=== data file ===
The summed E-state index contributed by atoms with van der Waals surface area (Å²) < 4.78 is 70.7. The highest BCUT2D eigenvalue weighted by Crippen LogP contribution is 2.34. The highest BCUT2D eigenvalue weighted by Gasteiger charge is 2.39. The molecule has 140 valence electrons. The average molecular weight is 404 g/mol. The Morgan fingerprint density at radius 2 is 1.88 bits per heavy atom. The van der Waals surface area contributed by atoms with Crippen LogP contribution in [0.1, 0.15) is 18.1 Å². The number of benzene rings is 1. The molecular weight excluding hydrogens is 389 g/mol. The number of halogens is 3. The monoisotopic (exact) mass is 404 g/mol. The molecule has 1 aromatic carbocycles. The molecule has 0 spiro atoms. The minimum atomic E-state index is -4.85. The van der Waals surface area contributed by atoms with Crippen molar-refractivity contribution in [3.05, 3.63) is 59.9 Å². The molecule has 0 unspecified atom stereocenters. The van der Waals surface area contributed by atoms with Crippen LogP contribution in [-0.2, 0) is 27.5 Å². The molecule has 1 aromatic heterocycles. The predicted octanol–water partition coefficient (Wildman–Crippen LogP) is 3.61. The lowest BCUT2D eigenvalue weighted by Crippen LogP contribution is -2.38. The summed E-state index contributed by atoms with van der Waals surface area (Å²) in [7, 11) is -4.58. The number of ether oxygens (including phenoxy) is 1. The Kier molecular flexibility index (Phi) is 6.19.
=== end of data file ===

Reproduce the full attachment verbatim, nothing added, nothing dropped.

The summed E-state index contributed by atoms with van der Waals surface area (Å²) < 4.78 is 70.7. The highest BCUT2D eigenvalue weighted by Crippen LogP contribution is 2.34. The highest BCUT2D eigenvalue weighted by Gasteiger charge is 2.39. The molecule has 140 valence electrons. The average molecular weight is 404 g/mol. The Morgan fingerprint density at radius 2 is 1.88 bits per heavy atom. The van der Waals surface area contributed by atoms with Crippen LogP contribution in [0.1, 0.15) is 18.1 Å². The number of benzene rings is 1. The molecular weight excluding hydrogens is 389 g/mol. The number of halogens is 3. The monoisotopic (exact) mass is 404 g/mol. The molecule has 1 aromatic carbocycles. The molecule has 0 spiro atoms. The minimum atomic E-state index is -4.85. The van der Waals surface area contributed by atoms with Crippen molar-refractivity contribution in [3.05, 3.63) is 59.9 Å². The molecule has 0 unspecified atom stereocenters. The van der Waals surface area contributed by atoms with Crippen LogP contribution in [-0.2, 0) is 27.5 Å². The molecule has 1 aromatic heterocycles. The predicted octanol–water partition coefficient (Wildman–Crippen LogP) is 3.61. The lowest BCUT2D eigenvalue weighted by Crippen LogP contribution is -2.38. The summed E-state index contributed by atoms with van der Waals surface area (Å²) in [7, 11) is -4.58. The number of ether oxygens (including phenoxy) is 1. The Kier molecular flexibility index (Phi) is 6.19.